In both cases, the FCA reaffirmed the Minister’s “high standard of good faith” and the powers of the Federal Court to curtail abuses of process by the Crown.

In RBC, the Minister argued that the facts that it failed to disclose on its ex parte application before the Federal Court were not relevant to the applications. Reviewing the judgment of the Federal Court, the FCA concluded that the Minister failed to disclose the following facts:

  • The Department of Finance’s refusal to amend the Act;
  • Information in an advance income tax ruling;
  • CRA’s decision to “send a message to the industry” to chill the 10-8 plans; and
  • The GAAR committee had determined the plans complied with letter of Act.

The FCA held that the Federal Court’s finding that these facts were relevant was a question of mixed fact and law and the Minister had not demonstrated palpable and overriding error by the Federal Court judge. At a minimum, this suggests the Crown may have to disclose information of the sort included in the enumerated list.  Examining that list is interesting and suggests a requirement to include in the disclosure to the Federal Court judge hearing an ex parte application facts related to legislative history and intent including discussions about potential problems and possible legislative “fixes”, internal analysis of issues within the CRA including other advance income tax rulings, motivations on the part of the CRA and its officers and agents that may extend beyond auditing the particular facts, and previous analysis of the facts known  to the CRA and indications that those facts might support compliance with the Act and inapplicability of the GAAR.  That is a very extensive list, and it is encouraging to know that Crown obligations extend into each of these areas.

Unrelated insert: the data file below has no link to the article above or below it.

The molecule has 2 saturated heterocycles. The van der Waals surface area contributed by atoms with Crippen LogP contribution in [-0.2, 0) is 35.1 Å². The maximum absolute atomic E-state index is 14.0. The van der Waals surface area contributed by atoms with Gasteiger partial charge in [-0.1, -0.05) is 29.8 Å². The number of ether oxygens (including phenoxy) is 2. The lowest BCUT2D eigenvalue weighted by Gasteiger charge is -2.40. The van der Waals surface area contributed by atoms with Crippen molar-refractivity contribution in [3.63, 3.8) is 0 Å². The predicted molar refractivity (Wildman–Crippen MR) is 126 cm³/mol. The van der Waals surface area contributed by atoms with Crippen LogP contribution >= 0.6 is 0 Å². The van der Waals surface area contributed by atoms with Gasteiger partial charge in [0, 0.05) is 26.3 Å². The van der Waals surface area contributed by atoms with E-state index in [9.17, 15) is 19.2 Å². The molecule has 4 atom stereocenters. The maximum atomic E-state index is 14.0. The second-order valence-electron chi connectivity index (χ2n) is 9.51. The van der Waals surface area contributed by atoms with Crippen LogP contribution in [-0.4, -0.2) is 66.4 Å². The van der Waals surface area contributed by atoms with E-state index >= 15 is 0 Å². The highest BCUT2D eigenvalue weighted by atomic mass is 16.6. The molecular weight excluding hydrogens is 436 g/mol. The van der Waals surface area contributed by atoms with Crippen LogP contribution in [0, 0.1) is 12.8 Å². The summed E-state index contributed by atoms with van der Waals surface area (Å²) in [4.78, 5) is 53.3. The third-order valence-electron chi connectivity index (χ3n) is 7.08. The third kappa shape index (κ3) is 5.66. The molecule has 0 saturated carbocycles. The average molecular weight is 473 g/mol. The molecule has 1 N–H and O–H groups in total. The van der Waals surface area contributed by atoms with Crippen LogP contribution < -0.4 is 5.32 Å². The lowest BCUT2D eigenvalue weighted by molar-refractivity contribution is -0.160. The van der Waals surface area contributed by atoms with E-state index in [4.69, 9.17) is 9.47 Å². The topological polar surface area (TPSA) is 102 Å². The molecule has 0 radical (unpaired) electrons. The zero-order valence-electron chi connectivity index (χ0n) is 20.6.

Further, the FCA held that even if the Federal Court on review of an ex parte order determined that the Minister had a valid audit purpose, it was open to the Federal Court to cancel the authorization based on the Minister’s lack of disclosure.  Somewhat surprisingly, the Minister argued that section 231.2(6), unlike section 231.2(3), did not allow for judicial discretion. Once the statutory conditions are established, the Minister argued, the Federal Court judge MUST NOT cancel the authorizations, no matter how egregiously the Crown acted.  The FCA rejected this argument, reaffirming the importance of judicial discretion and the duty of the Minister to act in good faith:

[26] In seeking an authorization under subsection 231.2(3), the Minister cannot leave “a judge…in the dark” on facts relevant to the exercise of discretion, even if those facts are harmful to the Minister’s case: Derakhshani, supra at paragraph 29; M.N.R. v. Weldon Parent Inc., 2006 FC 67 at paragraphs 153-155 and 172. The Minister has a “high standard of good faith” to make “full disclosure” so as to “fully justify” an ex parte order under subsection 231.1(3): M.N.R. v. National Foundation for Christian Leadership, 2004 FC 1753, aff’d 2005 FCA 246 at paragraphs 15-16. See also Canada Revenue Agency, Acquiring Information from Taxpayers, Registrants and Third Parties (issued June 2010).

The Minister’s argument, the FCA held, also runs contrary to the inherent power of the Federal Court to “redress abuses of process, such as the failure to make full and frank disclosure of relevant information on an ex parte application” (para 33):

The Federal Courts’ power to control the integrity of its own processes is part of its core function, essential for the due administration of justice, the preservation of the rule of law and the maintenance of a proper balance of power among the legislative, executive and judicial branches of government. Without that power, any court – even a court under section 101 of the Constitution Act, 1867 – is emasculated, and is not really a court at all. (para 36)

Overall, the RBC decision strongly reaffirms the role of the Federal Court in ensuring the Minister acts in good faith when making ex parte applications.  Given the broad powers granted in subsection 231.2(3) and elsewhere in the Act, it is reassuring to know that the Courts can, and will, protect taxpayers and citizens generally by ensuring that the CRA puts all relevant information before the Court when it seeks to exercise those powers.

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Federal Court of Appeal deals a blow to the Canada Revenue Agency: Full disclosure must be made on ex parte applications